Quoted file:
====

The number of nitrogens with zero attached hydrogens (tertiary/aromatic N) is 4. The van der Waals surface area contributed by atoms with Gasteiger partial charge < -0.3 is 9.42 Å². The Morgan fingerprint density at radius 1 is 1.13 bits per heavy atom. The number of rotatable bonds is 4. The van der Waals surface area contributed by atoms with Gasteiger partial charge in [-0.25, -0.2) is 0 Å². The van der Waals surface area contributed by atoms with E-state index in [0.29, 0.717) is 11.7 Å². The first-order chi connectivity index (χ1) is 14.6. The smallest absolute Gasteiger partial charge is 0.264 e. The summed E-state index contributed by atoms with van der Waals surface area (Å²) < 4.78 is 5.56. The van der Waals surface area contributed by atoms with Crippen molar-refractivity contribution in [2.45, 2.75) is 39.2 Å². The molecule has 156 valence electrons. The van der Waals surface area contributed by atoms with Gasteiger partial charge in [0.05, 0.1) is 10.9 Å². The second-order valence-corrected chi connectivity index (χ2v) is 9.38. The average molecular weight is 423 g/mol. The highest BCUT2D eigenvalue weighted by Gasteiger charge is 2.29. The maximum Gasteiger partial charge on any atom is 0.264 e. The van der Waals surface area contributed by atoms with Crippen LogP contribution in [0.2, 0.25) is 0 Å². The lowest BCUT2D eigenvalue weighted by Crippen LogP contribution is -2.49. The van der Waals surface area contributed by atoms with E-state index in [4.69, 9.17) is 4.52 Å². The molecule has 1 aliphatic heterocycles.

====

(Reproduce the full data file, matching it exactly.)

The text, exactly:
The number of nitrogens with zero attached hydrogens (tertiary/aromatic N) is 4. The van der Waals surface area contributed by atoms with Gasteiger partial charge < -0.3 is 9.42 Å². The Morgan fingerprint density at radius 1 is 1.13 bits per heavy atom. The number of rotatable bonds is 4. The van der Waals surface area contributed by atoms with Gasteiger partial charge in [-0.25, -0.2) is 0 Å². The van der Waals surface area contributed by atoms with E-state index in [0.29, 0.717) is 11.7 Å². The first-order chi connectivity index (χ1) is 14.6. The smallest absolute Gasteiger partial charge is 0.264 e. The summed E-state index contributed by atoms with van der Waals surface area (Å²) < 4.78 is 5.56. The van der Waals surface area contributed by atoms with Crippen molar-refractivity contribution in [2.45, 2.75) is 39.2 Å². The molecule has 156 valence electrons. The van der Waals surface area contributed by atoms with Gasteiger partial charge in [0.05, 0.1) is 10.9 Å². The second-order valence-corrected chi connectivity index (χ2v) is 9.38. The average molecular weight is 423 g/mol. The highest BCUT2D eigenvalue weighted by Gasteiger charge is 2.29. The maximum Gasteiger partial charge on any atom is 0.264 e. The van der Waals surface area contributed by atoms with Crippen LogP contribution in [0.2, 0.25) is 0 Å². The lowest BCUT2D eigenvalue weighted by Crippen LogP contribution is -2.49. The van der Waals surface area contributed by atoms with E-state index in [4.69, 9.17) is 4.52 Å². The molecule has 1 aliphatic heterocycles.